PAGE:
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Did you know that the blue pigment found on all Chinese blue-and-white porcelain is obtained from ground cobalt oxide? The pigment was mixed with  water and applied with a brush to the porcelain, which was then covered with a clear glaze before a final firing in the kiln. Referred to as  nameless rarity in Chinese, the mineral was imported from Iran in small quantities due to its high cost. Blue-and-white porcelain, such as this teapot, dominated the Chinese export trade until the end of the 17th century, and was immensely popular in Vietnam, the Middle East and later in Europe, where it was collected in vast quantities and highly valued by the wealthy.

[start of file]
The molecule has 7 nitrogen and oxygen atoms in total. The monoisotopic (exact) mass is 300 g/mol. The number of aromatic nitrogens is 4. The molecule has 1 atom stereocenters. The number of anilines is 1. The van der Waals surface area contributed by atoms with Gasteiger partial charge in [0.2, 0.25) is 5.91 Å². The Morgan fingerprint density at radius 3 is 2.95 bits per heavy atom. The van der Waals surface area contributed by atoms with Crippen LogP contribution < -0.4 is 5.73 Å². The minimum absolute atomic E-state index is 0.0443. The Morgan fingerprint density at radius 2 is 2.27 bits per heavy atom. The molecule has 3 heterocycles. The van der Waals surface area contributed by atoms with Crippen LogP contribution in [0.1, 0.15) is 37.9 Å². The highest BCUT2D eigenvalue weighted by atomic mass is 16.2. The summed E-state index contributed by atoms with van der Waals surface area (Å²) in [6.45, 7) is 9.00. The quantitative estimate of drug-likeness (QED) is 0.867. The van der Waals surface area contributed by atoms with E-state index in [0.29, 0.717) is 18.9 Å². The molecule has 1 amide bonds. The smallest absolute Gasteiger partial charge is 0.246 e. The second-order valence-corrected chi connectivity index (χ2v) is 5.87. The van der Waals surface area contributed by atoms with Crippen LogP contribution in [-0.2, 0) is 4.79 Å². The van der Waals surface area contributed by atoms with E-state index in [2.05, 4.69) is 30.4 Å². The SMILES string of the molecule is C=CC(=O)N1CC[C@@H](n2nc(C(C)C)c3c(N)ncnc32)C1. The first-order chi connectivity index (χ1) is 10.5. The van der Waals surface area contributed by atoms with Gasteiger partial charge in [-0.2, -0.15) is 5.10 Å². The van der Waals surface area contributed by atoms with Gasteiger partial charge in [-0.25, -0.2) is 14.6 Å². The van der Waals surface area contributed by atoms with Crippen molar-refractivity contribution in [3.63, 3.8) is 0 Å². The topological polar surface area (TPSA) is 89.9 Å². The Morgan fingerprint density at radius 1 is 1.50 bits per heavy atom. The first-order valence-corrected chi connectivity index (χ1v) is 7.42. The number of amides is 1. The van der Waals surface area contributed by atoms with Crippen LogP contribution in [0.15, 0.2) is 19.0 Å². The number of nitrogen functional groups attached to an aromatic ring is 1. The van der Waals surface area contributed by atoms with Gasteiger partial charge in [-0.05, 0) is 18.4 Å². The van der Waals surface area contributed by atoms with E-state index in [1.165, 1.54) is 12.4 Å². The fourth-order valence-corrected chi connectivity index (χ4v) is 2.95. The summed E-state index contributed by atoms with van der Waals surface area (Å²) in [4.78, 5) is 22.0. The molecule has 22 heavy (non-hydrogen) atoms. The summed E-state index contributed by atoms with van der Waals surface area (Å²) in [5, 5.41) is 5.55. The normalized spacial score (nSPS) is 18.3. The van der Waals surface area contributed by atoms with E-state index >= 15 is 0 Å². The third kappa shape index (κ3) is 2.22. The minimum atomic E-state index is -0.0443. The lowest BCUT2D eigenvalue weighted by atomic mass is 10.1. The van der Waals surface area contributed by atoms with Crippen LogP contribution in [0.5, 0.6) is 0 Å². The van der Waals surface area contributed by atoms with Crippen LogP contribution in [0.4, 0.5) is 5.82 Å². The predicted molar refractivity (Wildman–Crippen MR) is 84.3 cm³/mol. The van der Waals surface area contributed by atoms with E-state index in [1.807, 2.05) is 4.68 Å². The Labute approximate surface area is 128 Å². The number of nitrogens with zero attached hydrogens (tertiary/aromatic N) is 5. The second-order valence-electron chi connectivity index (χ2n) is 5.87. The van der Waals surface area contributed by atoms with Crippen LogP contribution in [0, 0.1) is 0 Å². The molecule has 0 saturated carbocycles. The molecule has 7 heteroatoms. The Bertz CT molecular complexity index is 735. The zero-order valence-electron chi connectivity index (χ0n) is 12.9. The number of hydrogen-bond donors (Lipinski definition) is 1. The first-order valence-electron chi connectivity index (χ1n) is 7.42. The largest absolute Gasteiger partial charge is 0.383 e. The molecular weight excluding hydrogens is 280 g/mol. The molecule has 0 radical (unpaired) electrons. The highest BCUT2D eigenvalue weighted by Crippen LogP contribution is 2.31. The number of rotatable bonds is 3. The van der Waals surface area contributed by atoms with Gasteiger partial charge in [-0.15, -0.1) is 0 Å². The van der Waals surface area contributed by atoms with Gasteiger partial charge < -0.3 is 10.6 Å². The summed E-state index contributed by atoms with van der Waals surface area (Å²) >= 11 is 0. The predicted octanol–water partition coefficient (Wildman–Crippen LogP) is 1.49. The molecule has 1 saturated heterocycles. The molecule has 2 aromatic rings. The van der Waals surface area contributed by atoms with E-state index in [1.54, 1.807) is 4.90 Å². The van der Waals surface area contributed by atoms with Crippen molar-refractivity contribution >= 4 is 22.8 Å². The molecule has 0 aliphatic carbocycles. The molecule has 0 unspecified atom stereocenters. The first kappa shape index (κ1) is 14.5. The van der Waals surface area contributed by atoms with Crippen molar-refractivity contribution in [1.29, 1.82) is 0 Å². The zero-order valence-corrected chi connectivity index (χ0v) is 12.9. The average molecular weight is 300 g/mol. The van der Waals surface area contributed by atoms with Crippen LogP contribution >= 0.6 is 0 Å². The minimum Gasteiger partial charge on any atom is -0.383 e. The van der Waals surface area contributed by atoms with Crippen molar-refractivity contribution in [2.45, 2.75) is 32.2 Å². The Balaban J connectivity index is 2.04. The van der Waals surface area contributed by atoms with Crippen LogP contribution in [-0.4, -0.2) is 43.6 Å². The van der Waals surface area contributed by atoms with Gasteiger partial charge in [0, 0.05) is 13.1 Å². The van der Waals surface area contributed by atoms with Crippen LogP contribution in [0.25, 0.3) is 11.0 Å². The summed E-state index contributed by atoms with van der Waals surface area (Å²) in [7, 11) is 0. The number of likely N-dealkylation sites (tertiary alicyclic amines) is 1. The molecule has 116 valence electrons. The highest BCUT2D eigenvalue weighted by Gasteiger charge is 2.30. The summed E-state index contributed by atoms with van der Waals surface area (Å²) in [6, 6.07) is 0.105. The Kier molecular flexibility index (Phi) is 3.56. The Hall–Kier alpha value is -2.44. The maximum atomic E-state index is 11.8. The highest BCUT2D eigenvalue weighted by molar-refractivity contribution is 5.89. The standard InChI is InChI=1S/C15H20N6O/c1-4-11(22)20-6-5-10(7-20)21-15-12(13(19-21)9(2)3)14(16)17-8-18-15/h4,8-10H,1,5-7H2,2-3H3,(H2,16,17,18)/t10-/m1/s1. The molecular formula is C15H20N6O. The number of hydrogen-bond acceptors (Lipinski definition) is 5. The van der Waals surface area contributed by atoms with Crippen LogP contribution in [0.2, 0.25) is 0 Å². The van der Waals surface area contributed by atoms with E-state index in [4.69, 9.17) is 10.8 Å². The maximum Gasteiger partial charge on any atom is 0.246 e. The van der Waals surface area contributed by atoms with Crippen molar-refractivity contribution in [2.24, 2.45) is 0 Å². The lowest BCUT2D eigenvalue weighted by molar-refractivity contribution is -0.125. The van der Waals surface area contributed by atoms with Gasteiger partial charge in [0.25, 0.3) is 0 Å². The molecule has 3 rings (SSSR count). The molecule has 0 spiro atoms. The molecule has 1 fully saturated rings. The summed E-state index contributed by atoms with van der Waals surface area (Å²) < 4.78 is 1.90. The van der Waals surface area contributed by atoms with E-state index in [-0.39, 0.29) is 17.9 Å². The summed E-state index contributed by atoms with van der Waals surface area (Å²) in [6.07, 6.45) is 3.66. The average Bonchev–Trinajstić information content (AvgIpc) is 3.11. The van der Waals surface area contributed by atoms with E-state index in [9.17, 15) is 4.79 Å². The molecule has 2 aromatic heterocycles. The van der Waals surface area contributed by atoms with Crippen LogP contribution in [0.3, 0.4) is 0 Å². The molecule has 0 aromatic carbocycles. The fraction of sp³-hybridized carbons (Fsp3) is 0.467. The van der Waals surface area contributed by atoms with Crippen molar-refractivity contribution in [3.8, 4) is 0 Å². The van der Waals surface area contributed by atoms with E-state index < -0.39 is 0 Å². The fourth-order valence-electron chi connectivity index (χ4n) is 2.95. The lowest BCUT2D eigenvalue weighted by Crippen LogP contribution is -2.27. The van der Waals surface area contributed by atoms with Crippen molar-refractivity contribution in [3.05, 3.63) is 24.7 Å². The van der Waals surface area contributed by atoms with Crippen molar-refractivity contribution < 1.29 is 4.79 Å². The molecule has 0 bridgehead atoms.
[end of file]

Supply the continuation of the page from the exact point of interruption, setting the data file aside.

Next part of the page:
Did you know that the blue pigment found on all Chinese blue-and-white porcelain is obtained from ground cobalt oxide? The pigment was mixed with water and applied with a brush to the porcelain, which was then covered with a clear glaze before a final firing in the kiln. Referred to as 'nameless rarity' in Chinese, the mineral was imported from Iran in small quantities due to its high cost. Blue-and-white porcelain, such as this teapot, dominated the Chinese export trade until the end of the 17th century, and was immensely popular in Vietnam, the Middle East and later in Europe, where it was collected in vast quantities and highly valued by the wealthy. ... See MoreSee Less

 

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What a lovely example you have chosen to share!

Very nice! Here is my ‘clobbered’ teapot featuring oriental figures. The teapot is Kangxi period (c.1700) and the decoration applied in either London or Amsterdam. Do you have any clobbered teapots?